[Ifeffit] Fit in R and k space

Kelly, Shelly D. SKelly at anl.gov
Tue Sep 20 09:06:07 CDT 2005

Hi Michel,

Michel wrote:  
Finally, another issue - for which I would not lay out my neck, though -
the noise. In EXAFS, the signal to noise increases with k, and of course

fitting in the raw k space is another way of dealing conveniently with
noise -or relative uncertainty, as we may name it. However, the FT is a
of filtering out some of this noise, and so maximise the signal from a 
shell. Likewise, fitting in filtered q-space may yield more accurate 
results, because some of the noise is filtered out. However, I concur
somehow the fact that the uncertainty on the high-q part of the filtered

contribution os greater than in the low q-part should be implemented

It is true that the signal to noise ratio becomes smaller at high k
values.  It does seem magical that the Fourier transform can pull a
signal out of the high k-range where the noise is large and that this
signal seems to be well defined.   I find it helpful to remember that
each signal in the EXAFS chi(k) spectra is given by ONE frequency.  That
frequency is well defined at low k were the signal to noise ratio is
large.  Extending this frequency into the high k-region is trivial as
long as that frequency co-exists with all the noise at high k.  In fact
I don't need data at all to extend a well defined frequency to infinity.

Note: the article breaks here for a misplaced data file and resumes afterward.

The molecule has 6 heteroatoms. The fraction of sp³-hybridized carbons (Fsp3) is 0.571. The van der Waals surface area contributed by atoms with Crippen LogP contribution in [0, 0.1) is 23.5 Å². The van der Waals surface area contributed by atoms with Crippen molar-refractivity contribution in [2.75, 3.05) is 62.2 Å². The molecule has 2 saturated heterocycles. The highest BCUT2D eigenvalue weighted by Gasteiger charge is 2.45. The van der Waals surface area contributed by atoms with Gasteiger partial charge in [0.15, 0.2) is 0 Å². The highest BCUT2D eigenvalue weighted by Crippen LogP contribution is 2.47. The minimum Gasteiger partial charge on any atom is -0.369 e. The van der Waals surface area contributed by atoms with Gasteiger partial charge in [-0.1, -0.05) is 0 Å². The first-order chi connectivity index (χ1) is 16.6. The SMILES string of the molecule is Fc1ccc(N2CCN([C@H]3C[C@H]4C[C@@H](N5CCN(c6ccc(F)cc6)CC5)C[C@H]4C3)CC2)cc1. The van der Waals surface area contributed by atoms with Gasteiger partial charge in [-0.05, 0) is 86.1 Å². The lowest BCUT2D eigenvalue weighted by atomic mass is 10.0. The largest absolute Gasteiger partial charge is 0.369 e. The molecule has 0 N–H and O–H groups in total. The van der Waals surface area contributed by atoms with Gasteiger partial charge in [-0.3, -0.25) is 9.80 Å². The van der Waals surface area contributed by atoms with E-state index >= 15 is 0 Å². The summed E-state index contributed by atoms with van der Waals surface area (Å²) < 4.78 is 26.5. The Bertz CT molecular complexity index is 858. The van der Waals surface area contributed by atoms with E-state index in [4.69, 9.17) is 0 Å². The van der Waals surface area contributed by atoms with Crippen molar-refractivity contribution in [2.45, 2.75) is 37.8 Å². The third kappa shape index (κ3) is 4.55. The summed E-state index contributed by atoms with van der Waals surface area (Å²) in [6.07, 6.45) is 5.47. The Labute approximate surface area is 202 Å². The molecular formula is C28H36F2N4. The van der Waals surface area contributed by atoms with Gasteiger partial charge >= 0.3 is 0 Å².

The part of the signal that is not so well defined at high k is the
amplitude.  A lot of noise often masks itself by a large variation in
amplitude for a given signal at high k, this effect will result in poor
values for CN and  2.  But the amplitude of the signal has a well known
k-dependence so with enough low k information about the amplitude even
the amplitude does not become affected by the noise at high k.  The
point to remember is that the signals are defined from k=0 to
k=something bigger than zero. As long as the signal to noise ratio is
reasonable from k=0 to some k~10?  Then the signal including frequency
and amplitude is well described all the way to k=infinity.  It is often
helpful to look at the fit and the data in k-space all the way out to 16
1/angstroms even if you are only using the k-range to 12 1/angstroms.
If the model continues to follow the data to 16 then it is a good model.


Shelly Kelly 		Bldg 203 RM E113
Skelly at anl.gov		Argonne National Laboratory
630-252-7376		9700 S Cass Ave
www.mesg.anl.gov		Argonne, IL 60440

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